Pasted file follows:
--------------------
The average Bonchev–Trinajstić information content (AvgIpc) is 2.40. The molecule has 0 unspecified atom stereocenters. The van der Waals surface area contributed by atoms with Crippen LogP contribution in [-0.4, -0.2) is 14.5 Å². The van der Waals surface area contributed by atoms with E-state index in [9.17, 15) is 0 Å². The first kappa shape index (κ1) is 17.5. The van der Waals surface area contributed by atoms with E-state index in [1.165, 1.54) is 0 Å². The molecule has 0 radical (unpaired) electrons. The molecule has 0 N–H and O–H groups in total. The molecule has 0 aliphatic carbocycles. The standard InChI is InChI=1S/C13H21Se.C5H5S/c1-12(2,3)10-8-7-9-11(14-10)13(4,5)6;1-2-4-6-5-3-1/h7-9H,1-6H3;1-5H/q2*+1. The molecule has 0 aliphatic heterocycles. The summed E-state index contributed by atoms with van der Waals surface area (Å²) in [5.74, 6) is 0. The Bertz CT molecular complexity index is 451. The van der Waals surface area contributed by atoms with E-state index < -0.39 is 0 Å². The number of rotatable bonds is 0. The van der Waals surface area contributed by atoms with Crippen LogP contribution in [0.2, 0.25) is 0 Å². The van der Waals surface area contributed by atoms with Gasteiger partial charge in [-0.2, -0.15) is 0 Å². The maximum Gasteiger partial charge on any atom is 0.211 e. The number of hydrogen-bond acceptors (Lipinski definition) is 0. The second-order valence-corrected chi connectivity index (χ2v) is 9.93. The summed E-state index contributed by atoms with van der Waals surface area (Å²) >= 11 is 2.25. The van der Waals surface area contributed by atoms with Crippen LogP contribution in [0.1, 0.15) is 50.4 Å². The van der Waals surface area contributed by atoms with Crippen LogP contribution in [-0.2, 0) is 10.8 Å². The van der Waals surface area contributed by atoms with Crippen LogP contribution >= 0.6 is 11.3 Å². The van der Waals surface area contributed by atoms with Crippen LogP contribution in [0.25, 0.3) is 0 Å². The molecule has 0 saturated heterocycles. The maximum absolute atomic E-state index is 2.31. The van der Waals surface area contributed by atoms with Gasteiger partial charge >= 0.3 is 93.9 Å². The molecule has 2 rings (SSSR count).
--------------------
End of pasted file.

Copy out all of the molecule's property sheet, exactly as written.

The average Bonchev–Trinajstić information content (AvgIpc) is 2.40. The molecule has 0 unspecified atom stereocenters. The van der Waals surface area contributed by atoms with Crippen LogP contribution in [-0.4, -0.2) is 14.5 Å². The van der Waals surface area contributed by atoms with E-state index in [9.17, 15) is 0 Å². The first kappa shape index (κ1) is 17.5. The van der Waals surface area contributed by atoms with E-state index in [1.165, 1.54) is 0 Å². The molecule has 0 radical (unpaired) electrons. The molecule has 0 N–H and O–H groups in total. The molecule has 0 aliphatic carbocycles. The standard InChI is InChI=1S/C13H21Se.C5H5S/c1-12(2,3)10-8-7-9-11(14-10)13(4,5)6;1-2-4-6-5-3-1/h7-9H,1-6H3;1-5H/q2*+1. The molecule has 0 aliphatic heterocycles. The summed E-state index contributed by atoms with van der Waals surface area (Å²) in [5.74, 6) is 0. The Bertz CT molecular complexity index is 451. The van der Waals surface area contributed by atoms with E-state index < -0.39 is 0 Å². The number of rotatable bonds is 0. The van der Waals surface area contributed by atoms with Crippen LogP contribution in [0.2, 0.25) is 0 Å². The van der Waals surface area contributed by atoms with Gasteiger partial charge in [-0.2, -0.15) is 0 Å². The maximum Gasteiger partial charge on any atom is 0.211 e. The number of hydrogen-bond acceptors (Lipinski definition) is 0. The second-order valence-corrected chi connectivity index (χ2v) is 9.93. The summed E-state index contributed by atoms with van der Waals surface area (Å²) >= 11 is 2.25. The van der Waals surface area contributed by atoms with Crippen LogP contribution in [0.1, 0.15) is 50.4 Å². The van der Waals surface area contributed by atoms with Crippen LogP contribution in [-0.2, 0) is 10.8 Å². The van der Waals surface area contributed by atoms with Crippen LogP contribution >= 0.6 is 11.3 Å². The van der Waals surface area contributed by atoms with Crippen LogP contribution in [0.25, 0.3) is 0 Å². The molecule has 0 saturated heterocycles. The maximum absolute atomic E-state index is 2.31. The van der Waals surface area contributed by atoms with Gasteiger partial charge >= 0.3 is 93.9 Å². The molecule has 2 rings (SSSR count).